Essays and interviews explore the work of Carrie Mae Weems and its place in the history of photography, African American art, and contemporary art.
In this October Files volume, essays and interviews explore the work of the influential American artist Carrie Mae Weems—her invention and originality, the formal dimensions of her practice, and her importance to the history of photography and contemporary art. Since the 1980s, Weems (b. 1953) has challenged the status of the black female body within the complex social fabric of American society. Her photographic work, film, and performance investigate spaces that range from the American kitchen table to the nineteenth-century world of historically black Hampton University to the ancient landscapes of Rome.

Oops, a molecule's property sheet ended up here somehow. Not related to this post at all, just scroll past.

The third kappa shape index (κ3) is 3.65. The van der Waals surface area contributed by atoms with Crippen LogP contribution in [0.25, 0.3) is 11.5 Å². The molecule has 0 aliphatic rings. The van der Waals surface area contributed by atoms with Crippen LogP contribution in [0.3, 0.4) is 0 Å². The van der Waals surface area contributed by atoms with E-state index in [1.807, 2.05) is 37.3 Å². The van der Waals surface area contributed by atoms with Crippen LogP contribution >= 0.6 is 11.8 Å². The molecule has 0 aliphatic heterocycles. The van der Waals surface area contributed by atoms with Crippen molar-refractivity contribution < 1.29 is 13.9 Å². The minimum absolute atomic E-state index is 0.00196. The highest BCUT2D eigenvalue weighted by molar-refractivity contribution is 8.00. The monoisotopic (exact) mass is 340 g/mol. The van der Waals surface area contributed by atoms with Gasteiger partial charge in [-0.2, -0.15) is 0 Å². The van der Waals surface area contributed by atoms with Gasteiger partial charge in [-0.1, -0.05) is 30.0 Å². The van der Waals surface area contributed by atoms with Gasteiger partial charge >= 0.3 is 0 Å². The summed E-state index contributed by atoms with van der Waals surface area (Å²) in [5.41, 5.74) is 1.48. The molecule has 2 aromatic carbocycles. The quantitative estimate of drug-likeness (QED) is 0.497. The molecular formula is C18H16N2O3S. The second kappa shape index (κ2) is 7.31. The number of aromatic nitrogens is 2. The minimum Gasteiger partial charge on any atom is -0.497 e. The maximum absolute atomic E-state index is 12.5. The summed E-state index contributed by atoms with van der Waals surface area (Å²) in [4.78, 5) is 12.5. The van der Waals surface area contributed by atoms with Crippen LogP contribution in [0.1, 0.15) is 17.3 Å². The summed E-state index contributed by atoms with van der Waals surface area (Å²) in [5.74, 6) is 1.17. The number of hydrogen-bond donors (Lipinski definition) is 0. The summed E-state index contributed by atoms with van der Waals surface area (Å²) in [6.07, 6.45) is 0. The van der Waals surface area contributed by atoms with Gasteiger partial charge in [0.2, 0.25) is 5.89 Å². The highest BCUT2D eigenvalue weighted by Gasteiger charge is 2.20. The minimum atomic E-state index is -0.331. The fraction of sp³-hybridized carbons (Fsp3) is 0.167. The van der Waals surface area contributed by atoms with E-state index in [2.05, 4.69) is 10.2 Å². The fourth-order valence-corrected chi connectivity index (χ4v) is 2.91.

These texts consider the underpinnings of photographic history in Weems’s work, focusing on such early works as The Kitchen Table series; Weems’s engagement with photographic archives, historical spaces, and the conceptual legacy of art history; and the relationship between her work and its institutional venues. The book makes clear not only the importance of Weems’s work but also the necessity for an expanded set of concerns in contemporary art—one in which race does not restrict a discussion of aesthetics, as it has in the past, robbing black artists of a full consideration of their work.
Edited by Sarah Lewis